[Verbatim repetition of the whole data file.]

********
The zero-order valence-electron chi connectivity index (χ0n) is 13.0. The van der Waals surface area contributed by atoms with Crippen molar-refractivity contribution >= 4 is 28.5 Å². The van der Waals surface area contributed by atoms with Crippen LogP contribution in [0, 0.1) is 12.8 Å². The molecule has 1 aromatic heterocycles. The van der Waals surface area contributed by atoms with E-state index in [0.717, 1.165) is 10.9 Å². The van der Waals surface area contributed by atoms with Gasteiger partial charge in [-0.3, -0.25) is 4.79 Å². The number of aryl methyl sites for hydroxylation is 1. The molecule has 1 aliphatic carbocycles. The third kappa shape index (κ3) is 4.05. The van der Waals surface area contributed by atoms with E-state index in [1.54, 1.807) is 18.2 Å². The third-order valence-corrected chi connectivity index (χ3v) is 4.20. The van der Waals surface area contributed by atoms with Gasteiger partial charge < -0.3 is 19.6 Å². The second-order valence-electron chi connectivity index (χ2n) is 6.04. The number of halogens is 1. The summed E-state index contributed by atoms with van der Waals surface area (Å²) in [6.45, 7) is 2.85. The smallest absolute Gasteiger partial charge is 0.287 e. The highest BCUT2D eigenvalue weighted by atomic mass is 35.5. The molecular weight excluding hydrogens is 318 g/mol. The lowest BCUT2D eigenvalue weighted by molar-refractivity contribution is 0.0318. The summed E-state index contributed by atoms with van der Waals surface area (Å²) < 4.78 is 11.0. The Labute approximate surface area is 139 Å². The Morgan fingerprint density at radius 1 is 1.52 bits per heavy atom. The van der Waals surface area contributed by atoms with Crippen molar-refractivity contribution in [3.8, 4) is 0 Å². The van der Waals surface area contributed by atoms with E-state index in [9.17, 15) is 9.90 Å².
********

The zero-order valence-electron chi connectivity index (χ0n) is 13.0. The van der Waals surface area contributed by atoms with Crippen molar-refractivity contribution >= 4 is 28.5 Å². The van der Waals surface area contributed by atoms with Crippen LogP contribution in [0, 0.1) is 12.8 Å². The molecule has 1 aromatic heterocycles. The van der Waals surface area contributed by atoms with E-state index in [0.717, 1.165) is 10.9 Å². The van der Waals surface area contributed by atoms with Gasteiger partial charge in [-0.3, -0.25) is 4.79 Å². The number of aryl methyl sites for hydroxylation is 1. The molecule has 1 aliphatic carbocycles. The third kappa shape index (κ3) is 4.05. The van der Waals surface area contributed by atoms with E-state index in [1.54, 1.807) is 18.2 Å². The third-order valence-corrected chi connectivity index (χ3v) is 4.20. The van der Waals surface area contributed by atoms with Gasteiger partial charge < -0.3 is 19.6 Å². The second-order valence-electron chi connectivity index (χ2n) is 6.04. The number of halogens is 1. The summed E-state index contributed by atoms with van der Waals surface area (Å²) in [6.45, 7) is 2.85. The smallest absolute Gasteiger partial charge is 0.287 e. The highest BCUT2D eigenvalue weighted by atomic mass is 35.5. The molecular weight excluding hydrogens is 318 g/mol. The lowest BCUT2D eigenvalue weighted by molar-refractivity contribution is 0.0318. The summed E-state index contributed by atoms with van der Waals surface area (Å²) < 4.78 is 11.0. The Labute approximate surface area is 139 Å². The Morgan fingerprint density at radius 1 is 1.52 bits per heavy atom. The van der Waals surface area contributed by atoms with Crippen molar-refractivity contribution in [3.8, 4) is 0 Å². The van der Waals surface area contributed by atoms with E-state index in [9.17, 15) is 9.90 Å².